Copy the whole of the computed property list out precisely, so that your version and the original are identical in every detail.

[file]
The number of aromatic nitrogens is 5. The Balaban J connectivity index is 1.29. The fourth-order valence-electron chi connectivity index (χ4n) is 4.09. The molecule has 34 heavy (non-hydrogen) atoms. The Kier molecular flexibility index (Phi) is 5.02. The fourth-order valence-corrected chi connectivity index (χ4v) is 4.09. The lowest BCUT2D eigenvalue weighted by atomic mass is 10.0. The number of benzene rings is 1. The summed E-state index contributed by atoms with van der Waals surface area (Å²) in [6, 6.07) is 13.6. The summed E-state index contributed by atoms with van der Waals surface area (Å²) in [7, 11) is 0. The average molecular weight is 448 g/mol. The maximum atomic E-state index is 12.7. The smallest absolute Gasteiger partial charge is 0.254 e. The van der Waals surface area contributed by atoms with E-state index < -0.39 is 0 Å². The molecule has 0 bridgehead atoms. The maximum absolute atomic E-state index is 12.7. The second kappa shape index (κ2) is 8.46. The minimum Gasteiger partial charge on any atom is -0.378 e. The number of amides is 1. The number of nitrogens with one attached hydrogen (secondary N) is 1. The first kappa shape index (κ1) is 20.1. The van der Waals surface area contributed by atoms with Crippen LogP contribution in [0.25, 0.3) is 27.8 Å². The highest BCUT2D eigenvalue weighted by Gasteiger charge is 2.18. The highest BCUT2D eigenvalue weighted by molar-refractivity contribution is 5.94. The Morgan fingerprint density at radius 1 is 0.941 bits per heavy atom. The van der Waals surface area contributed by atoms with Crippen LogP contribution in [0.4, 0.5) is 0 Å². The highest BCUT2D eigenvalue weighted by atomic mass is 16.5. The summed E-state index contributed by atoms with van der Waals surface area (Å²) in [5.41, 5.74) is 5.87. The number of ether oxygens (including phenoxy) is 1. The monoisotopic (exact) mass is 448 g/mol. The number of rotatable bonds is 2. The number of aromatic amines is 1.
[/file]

The number of aromatic nitrogens is 5. The Balaban J connectivity index is 1.29. The fourth-order valence-electron chi connectivity index (χ4n) is 4.09. The molecule has 34 heavy (non-hydrogen) atoms. The Kier molecular flexibility index (Phi) is 5.02. The fourth-order valence-corrected chi connectivity index (χ4v) is 4.09. The lowest BCUT2D eigenvalue weighted by atomic mass is 10.0. The number of benzene rings is 1. The summed E-state index contributed by atoms with van der Waals surface area (Å²) in [6, 6.07) is 13.6. The summed E-state index contributed by atoms with van der Waals surface area (Å²) in [7, 11) is 0. The average molecular weight is 448 g/mol. The maximum atomic E-state index is 12.7. The smallest absolute Gasteiger partial charge is 0.254 e. The van der Waals surface area contributed by atoms with E-state index < -0.39 is 0 Å². The molecule has 0 bridgehead atoms. The maximum absolute atomic E-state index is 12.7. The second kappa shape index (κ2) is 8.46. The minimum Gasteiger partial charge on any atom is -0.378 e. The number of amides is 1. The number of nitrogens with one attached hydrogen (secondary N) is 1. The first kappa shape index (κ1) is 20.1. The van der Waals surface area contributed by atoms with Crippen LogP contribution in [0.25, 0.3) is 27.8 Å². The highest BCUT2D eigenvalue weighted by Gasteiger charge is 2.18. The highest BCUT2D eigenvalue weighted by molar-refractivity contribution is 5.94. The Morgan fingerprint density at radius 1 is 0.941 bits per heavy atom. The van der Waals surface area contributed by atoms with Crippen LogP contribution in [0.4, 0.5) is 0 Å². The highest BCUT2D eigenvalue weighted by atomic mass is 16.5. The summed E-state index contributed by atoms with van der Waals surface area (Å²) in [5.41, 5.74) is 5.87. The number of ether oxygens (including phenoxy) is 1. The monoisotopic (exact) mass is 448 g/mol. The number of rotatable bonds is 2. The number of aromatic amines is 1.